How Does GnRHa work?

Data is limited about the efficacy of GnRHa to prevent diminished ovarian reserve or ovarian failure.  The mechanism by which this treatment might prevent premature menopause is unclear – some theories include the decrease in ovarian perfusion, the suppression of pituitary FSH, and the activation of GnRH receptors. 

Prior Studies about GnRHa and ovarian reserve:

  • Initial data from observational trials has suggested that suppression of ovarian function during chemotherapy can offer some protection of ovarian reserve, compared to historic controls.  However, this observational, retrospective study design lends itself to many type of bias.  Most significantly, the controls and subjects are likely a different type of patient population.

  • There have been a few randomized-controlled trials, with varying results.  The largest trial was recently published in JAMA by Del Maestro et al1

    • This was a parallel, randomized, open-label superiority trial of Triptorelin for premenopausal women with breast cancer, planning chemotherapy.

    • 281 women were randomized, and 12 months after their last dose of chemotherapy, the rate of early menopause was 25.9% in the women with chemotherapy alone, versus 9.8% in the chemotherapy plus Triptorelin group, for an absolute difference of -17%.

    • Limitations:

      • Their primary outcome was premature menopause at 12 months follow-up.  This doesn't address the large subset of women who resume cycling, but have "diminished ovarian reserve' and will have difficulty conceiving.  The authors plan to follow these women prospectively, but the outcome of premature menopause is very different from fertility.

      • Women on tamoxifen who did have resumption of menses were placed on Triptorelin for 2 years.  It is not clear from the paper how they could assess premature menopause at 12 months if these women were on Triptorelin.  Also, it is not clear how many women were in this situation, but it this could definitely skew results, especially if the prolonged use of Triptorelin differed between the two groups. 

      • Many of the women in the study were older (1/3 were 41-45).  In this age group, avoiding menopause may be a reasonable goal, but preserving fertility is likely not the main objective.  On the other hand, future fertility may be a more important outcome for younger women.  Unfortunately, they did not do a subgroup analysis by age.

      • Triptorelin was well-tolerated, and did show benefit overall.  We However, one concern would be if younger women may view this as a guarantee of preserved ovarian function (which it definitely is not), and therefore may not consider embryo/egg cryopreservation as seriously.

  • There are 4 other smaller randomized-controlled trials that evaluated the role of GnRH analogues to preserve ovarian function during chemotherapy.

    • Badawy et al. studied 78 women with breast cancer, age 18-40, and found that using goserelin during chemotherapy reduced the rate of premature menopause from 67% to 11%2.

    • Gerber et al. looked at 60 women with breast cancer found a slight benefit of goserelin use, though it was not statistically significant, and the women were only followed for 6 months3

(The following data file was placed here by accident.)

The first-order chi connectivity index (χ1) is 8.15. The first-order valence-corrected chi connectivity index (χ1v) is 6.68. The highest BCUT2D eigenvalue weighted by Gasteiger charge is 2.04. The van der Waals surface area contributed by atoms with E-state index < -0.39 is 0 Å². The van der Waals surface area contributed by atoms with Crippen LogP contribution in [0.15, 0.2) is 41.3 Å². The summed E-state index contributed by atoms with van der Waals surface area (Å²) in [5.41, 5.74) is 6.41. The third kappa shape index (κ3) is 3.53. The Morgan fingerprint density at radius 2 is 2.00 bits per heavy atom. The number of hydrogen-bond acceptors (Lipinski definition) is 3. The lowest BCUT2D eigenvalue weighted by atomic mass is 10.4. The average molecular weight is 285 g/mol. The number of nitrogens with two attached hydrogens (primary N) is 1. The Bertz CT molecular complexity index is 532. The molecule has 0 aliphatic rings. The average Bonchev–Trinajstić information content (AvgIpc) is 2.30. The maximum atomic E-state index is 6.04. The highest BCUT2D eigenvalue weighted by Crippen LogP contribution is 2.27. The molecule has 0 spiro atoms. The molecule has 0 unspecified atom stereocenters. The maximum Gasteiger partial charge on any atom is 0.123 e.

• Leonard et al. presented preliminary results that found no difference in the rate of premature menopause in women who did, or did not, receive goserelin4

    • Finally, Ismail-Kahn et al. halted a randomized-controlled trial of breast cancer patients receiving triptorelin for lack of benefit after 49 women were enrolled5

A systemic review and meta-analysis of 13 studies (3 randomized controlled trials and 10 non-randomized studies) showed that GnRH agonist treatment resulted in a higher likelihood of preserved ovarian function.  However, when they limited the analysis to only randomized-controlled trials, there was no statistically significant difference6.

References

1. Del Mastro L, Boni L, Michelotti A, et al. Effect of the gonadotropin-releasing hormone analogue triptorelin on the occurrence of chemotherapy-induced early menopause in premenopausal women with breast cancer: a randomized trial. JAMA. Jul 20 2011;306(3):269-276.

2. Badawy A, Elnashar A, El-Ashry M, Shahat M. Gonadotropin-releasing hormone agonists for prevention of chemotherapy-induced ovarian damage: prospective randomized study. Fertil Steril. Mar 2009;91(3):694-697.

3. Gerber B, von Minckwitz G, Stehle H, et al. Effect of luteinizing hormone-releasing hormone agonist on ovarian function after modern adjuvant breast cancer chemotherapy: the GBG 37 ZORO study. J Clin Oncol. Jun 10 2011;29(17):2334-2341.

4. Leonard RC AD, Anderson R. The OPTION trial of adjuvant ovarian protection by goserelin in adjuvant chemotherapy for early breast cancer. J Clin Oncol. 2010;28((supp)):15S.

5. Ismail-Khan R MS, Cox C. Preservation of ovarian function in young women treated with neoadjuvant chemotherapy for breast cancer: a randomized trial using the GnRH agonist triptoreline during chemotherapy [abstract]. J Clin Oncol. 2008((supp)):26.

6. Kim SS, Lee JR, Jee BC, et al. Use of hormonal protection for chemotherapy-induced gonadotoxicity. Clin Obstet Gynecol. Dec 2010;53(4):740-752.

 

About the Author

Jennifer Mersereau, MD, MSCI, is an reproductive endocrinologist in the University of North Carolina's Department of Obstetrics and Gynecology. As the Director of the Fertility Preservation Program, she has extensive experience guiding patients and physicians through the oncofertility experience.

This page was last updated March 14, 2012.